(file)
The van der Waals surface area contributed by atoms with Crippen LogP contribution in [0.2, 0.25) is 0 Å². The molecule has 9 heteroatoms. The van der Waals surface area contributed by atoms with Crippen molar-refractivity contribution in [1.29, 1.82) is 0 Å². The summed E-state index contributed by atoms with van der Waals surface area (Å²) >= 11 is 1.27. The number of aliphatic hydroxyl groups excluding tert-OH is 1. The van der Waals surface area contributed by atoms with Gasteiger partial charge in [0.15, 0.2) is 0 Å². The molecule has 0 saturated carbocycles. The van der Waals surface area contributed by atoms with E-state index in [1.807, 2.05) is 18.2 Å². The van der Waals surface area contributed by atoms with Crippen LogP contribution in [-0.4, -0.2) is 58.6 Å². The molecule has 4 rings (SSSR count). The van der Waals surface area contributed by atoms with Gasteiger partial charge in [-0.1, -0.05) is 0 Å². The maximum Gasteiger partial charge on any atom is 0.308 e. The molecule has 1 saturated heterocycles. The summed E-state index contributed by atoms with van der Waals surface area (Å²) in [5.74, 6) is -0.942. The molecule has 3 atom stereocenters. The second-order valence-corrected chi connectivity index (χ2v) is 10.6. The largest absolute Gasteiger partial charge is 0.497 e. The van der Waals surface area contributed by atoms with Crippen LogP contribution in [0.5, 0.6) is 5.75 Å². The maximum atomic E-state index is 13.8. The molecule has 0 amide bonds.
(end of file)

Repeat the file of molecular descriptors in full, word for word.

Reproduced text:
The van der Waals surface area contributed by atoms with Crippen LogP contribution in [0.2, 0.25) is 0 Å². The molecule has 9 heteroatoms. The van der Waals surface area contributed by atoms with Crippen molar-refractivity contribution in [1.29, 1.82) is 0 Å². The summed E-state index contributed by atoms with van der Waals surface area (Å²) >= 11 is 1.27. The number of aliphatic hydroxyl groups excluding tert-OH is 1. The van der Waals surface area contributed by atoms with Gasteiger partial charge in [0.15, 0.2) is 0 Å². The molecule has 0 saturated carbocycles. The van der Waals surface area contributed by atoms with E-state index in [1.807, 2.05) is 18.2 Å². The van der Waals surface area contributed by atoms with Crippen LogP contribution in [-0.4, -0.2) is 58.6 Å². The molecule has 4 rings (SSSR count). The van der Waals surface area contributed by atoms with Gasteiger partial charge in [-0.1, -0.05) is 0 Å². The maximum Gasteiger partial charge on any atom is 0.308 e. The molecule has 1 saturated heterocycles. The summed E-state index contributed by atoms with van der Waals surface area (Å²) in [5.74, 6) is -0.942. The molecule has 3 atom stereocenters. The second-order valence-corrected chi connectivity index (χ2v) is 10.6. The largest absolute Gasteiger partial charge is 0.497 e. The van der Waals surface area contributed by atoms with Crippen LogP contribution in [0.5, 0.6) is 5.75 Å². The maximum atomic E-state index is 13.8. The molecule has 0 amide bonds.